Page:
If companies’ longer term investment decisions become a bigger driver for corporate borrowing, then inflation expectations in Japan are likely to become more firmly entrenched. Its positive spill-over effect is the incentive for companies to put their excessive cash reserves to work, thereby unlocking shareholder value in the process. Significant cash hoarding of corporate Japan in recent years is evident in BOJ’s Flow of Funds report. For instance, since 2012 corporate Japan accumulated an additional 30 trillion yen ($240 billion[1] ) in cash on top of existing cash and deposit balances of 223 trillion yen ($2.7 trillion[2] as at end of Dec 2011), which was more than the 28 trillion yen ($225 billion[3]) of companies’ combined foreign direct and indirect investment flows over the same period. In a deflationary environment, it made business sense to hoard cash to such a degree. But the prospect of domestic demand-led growth anchoring in inflation is likely to spur management to beef up their dividend policy, offering better cash returns to shareholders in the future. The potential for this to increase shareholder value should not be underestimated, given how detrimental cash hoarding has been to shareholder returns. For instance, gauged by MSCI equity indices, Japanese

[1] Based on USS/JPY FX spot rates on 31 May 2015

[2] Based on USS/JPY FX spot rates on 31 Dec 2011

[3] Based on USS/JPY FX spot rates on 31 May 2015  

large-cap stocks have an ROE of around 8%, much lower than the double digit ROEs seen in most of Europe’s and US equity markets.

At around 2% of GDP, the re-leveraging of corporate Japan has reached levels that are close to the degree with which it accumulates cash. Hence, corporate re-leveraging has potential to rise by more as it has not deteriorated the credit and liquidity metrics in any way. In fact, prime lending rates of banks hover around 1.1%, which is not only historically very low in nominal terms, but in real terms is well below the rate of inflation (of which the annual growth rate has been positive and rising steadily since the summer of 2013). Hence, the macro conditions now are likely to provide the strongest incentive yet for companies to add more leverage to their balance sheets and optimise the capital structure, along securing cheap longer-term financing for expansion and investment programs.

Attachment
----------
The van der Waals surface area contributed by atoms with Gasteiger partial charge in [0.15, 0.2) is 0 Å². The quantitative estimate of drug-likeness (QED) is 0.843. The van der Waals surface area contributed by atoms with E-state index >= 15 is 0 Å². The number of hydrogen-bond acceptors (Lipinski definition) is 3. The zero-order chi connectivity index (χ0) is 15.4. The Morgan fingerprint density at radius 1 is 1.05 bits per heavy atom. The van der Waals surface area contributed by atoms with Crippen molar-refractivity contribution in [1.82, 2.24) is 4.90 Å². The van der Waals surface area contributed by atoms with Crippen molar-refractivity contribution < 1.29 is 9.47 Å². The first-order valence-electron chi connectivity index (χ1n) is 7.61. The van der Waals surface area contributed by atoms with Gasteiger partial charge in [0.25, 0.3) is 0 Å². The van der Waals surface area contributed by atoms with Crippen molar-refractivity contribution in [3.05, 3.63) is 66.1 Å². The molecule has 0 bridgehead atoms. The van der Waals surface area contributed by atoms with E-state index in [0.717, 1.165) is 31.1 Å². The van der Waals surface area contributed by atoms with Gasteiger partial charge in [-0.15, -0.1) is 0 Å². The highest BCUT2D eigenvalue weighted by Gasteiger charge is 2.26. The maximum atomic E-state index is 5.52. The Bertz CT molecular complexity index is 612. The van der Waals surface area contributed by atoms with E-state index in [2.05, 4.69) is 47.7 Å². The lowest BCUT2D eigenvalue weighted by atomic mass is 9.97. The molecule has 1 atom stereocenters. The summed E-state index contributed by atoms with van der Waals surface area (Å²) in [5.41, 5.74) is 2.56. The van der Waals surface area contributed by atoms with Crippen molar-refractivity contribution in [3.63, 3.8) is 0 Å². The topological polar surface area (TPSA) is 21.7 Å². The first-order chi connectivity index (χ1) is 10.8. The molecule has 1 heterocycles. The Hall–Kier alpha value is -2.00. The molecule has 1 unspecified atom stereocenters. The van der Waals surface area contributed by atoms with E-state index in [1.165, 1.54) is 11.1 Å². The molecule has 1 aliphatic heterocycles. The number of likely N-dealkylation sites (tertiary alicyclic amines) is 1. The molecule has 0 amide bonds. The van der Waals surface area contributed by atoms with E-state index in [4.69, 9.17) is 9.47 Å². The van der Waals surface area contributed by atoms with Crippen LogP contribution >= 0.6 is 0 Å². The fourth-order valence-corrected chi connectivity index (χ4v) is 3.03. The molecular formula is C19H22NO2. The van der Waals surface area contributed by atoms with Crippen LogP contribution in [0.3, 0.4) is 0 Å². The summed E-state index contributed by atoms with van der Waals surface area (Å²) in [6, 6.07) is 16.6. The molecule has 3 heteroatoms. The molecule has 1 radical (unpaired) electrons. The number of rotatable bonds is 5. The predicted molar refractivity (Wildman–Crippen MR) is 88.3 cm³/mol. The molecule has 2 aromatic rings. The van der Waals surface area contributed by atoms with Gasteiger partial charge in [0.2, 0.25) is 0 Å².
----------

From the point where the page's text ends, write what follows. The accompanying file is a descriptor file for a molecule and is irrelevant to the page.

Entrenched Inflation beyond unwinding of QE keeps a lid on the yen

After corporate borrowers have been largely absent when Japan introduced its zero interest rate policy and embarked on its first broad-based QE program absent since the beginning of the decade, corporate re-leveraging is giving Abenomics’ QE plan a major support driver that appears to have triggered a lasting rebound in inflation.  As shown in chart 2, both the actual and implied inflation readings have been effectively hovering around 2% since 2014, this at a time when two large macro trends may have had an offsetting effect to consumer prices overall: the fall in crude prices oil and the depreciation of the yen. Hence, if the rise in inflation in recent years has increasingly been led by improving domestic demand in Japan and was less affected by the volatility in commodity markets and trade, it should give inflation fundamentally a much stronger footing to sustain itself.

chart 2 03.06.15 v3

The irony may be that with Japanese inflation expectations sustained at 2% and close to US inflation, a consequential unwinding of QE by the BOJ may not help the yen rise in value. In fact, given that the real interest rate differential between the US and Japan is likely to rise as a result of inflation forcing Japan’s real interest rate lower while a tightening cycle by the Fed forcing US rates higher, the fundamentals for the yen relative to the dollar should remain weak. The pressure on the yen to devalue may continue to persist for longer well after Japan exists QE.

Foreign Investors bullish on Japan may want to consider the risk of yen devaluation in that regard, which can have a detrimental effect on the equity return of Japanese equities when converted into their home currency.

Investors sharing this sentiment may consider the following UCITS ETF:

All data is sourced from WisdomTree Europe and Bloomberg, unless otherwise stated.